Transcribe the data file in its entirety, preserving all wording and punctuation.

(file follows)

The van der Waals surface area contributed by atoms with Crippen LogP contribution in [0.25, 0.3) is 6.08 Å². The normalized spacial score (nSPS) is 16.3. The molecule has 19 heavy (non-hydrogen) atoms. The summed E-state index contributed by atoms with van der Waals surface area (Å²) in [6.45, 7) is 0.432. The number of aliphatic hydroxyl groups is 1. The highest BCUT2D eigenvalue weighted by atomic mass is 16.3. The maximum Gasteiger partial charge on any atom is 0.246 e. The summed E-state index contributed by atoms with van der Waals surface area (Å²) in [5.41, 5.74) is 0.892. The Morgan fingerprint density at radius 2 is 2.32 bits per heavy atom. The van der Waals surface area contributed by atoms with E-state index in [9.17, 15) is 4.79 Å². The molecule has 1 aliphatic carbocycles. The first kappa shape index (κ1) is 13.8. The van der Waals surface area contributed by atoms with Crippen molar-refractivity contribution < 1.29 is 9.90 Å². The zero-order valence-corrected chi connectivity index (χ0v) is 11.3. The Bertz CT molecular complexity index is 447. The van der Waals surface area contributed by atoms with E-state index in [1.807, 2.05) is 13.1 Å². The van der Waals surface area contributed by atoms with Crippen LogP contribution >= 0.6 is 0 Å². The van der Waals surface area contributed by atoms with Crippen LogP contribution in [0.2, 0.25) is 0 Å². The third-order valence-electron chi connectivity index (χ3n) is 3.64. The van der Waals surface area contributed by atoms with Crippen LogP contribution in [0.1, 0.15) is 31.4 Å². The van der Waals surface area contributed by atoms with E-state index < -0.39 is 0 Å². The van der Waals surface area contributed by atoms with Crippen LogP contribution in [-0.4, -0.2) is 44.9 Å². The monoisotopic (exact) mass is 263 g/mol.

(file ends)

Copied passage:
The van der Waals surface area contributed by atoms with Crippen LogP contribution in [0.25, 0.3) is 6.08 Å². The normalized spacial score (nSPS) is 16.3. The molecule has 19 heavy (non-hydrogen) atoms. The summed E-state index contributed by atoms with van der Waals surface area (Å²) in [6.45, 7) is 0.432. The number of aliphatic hydroxyl groups is 1. The highest BCUT2D eigenvalue weighted by atomic mass is 16.3. The maximum Gasteiger partial charge on any atom is 0.246 e. The summed E-state index contributed by atoms with van der Waals surface area (Å²) in [5.41, 5.74) is 0.892. The Morgan fingerprint density at radius 2 is 2.32 bits per heavy atom. The van der Waals surface area contributed by atoms with E-state index in [9.17, 15) is 4.79 Å². The molecule has 1 aliphatic carbocycles. The first kappa shape index (κ1) is 13.8. The van der Waals surface area contributed by atoms with Crippen molar-refractivity contribution < 1.29 is 9.90 Å². The zero-order valence-corrected chi connectivity index (χ0v) is 11.3. The Bertz CT molecular complexity index is 447. The van der Waals surface area contributed by atoms with E-state index in [1.807, 2.05) is 13.1 Å². The van der Waals surface area contributed by atoms with Crippen LogP contribution >= 0.6 is 0 Å². The van der Waals surface area contributed by atoms with Crippen LogP contribution in [0.2, 0.25) is 0 Å². The third-order valence-electron chi connectivity index (χ3n) is 3.64. The van der Waals surface area contributed by atoms with Crippen LogP contribution in [0.1, 0.15) is 31.4 Å². The van der Waals surface area contributed by atoms with E-state index < -0.39 is 0 Å². The van der Waals surface area contributed by atoms with Crippen LogP contribution in [-0.4, -0.2) is 44.9 Å². The monoisotopic (exact) mass is 263 g/mol.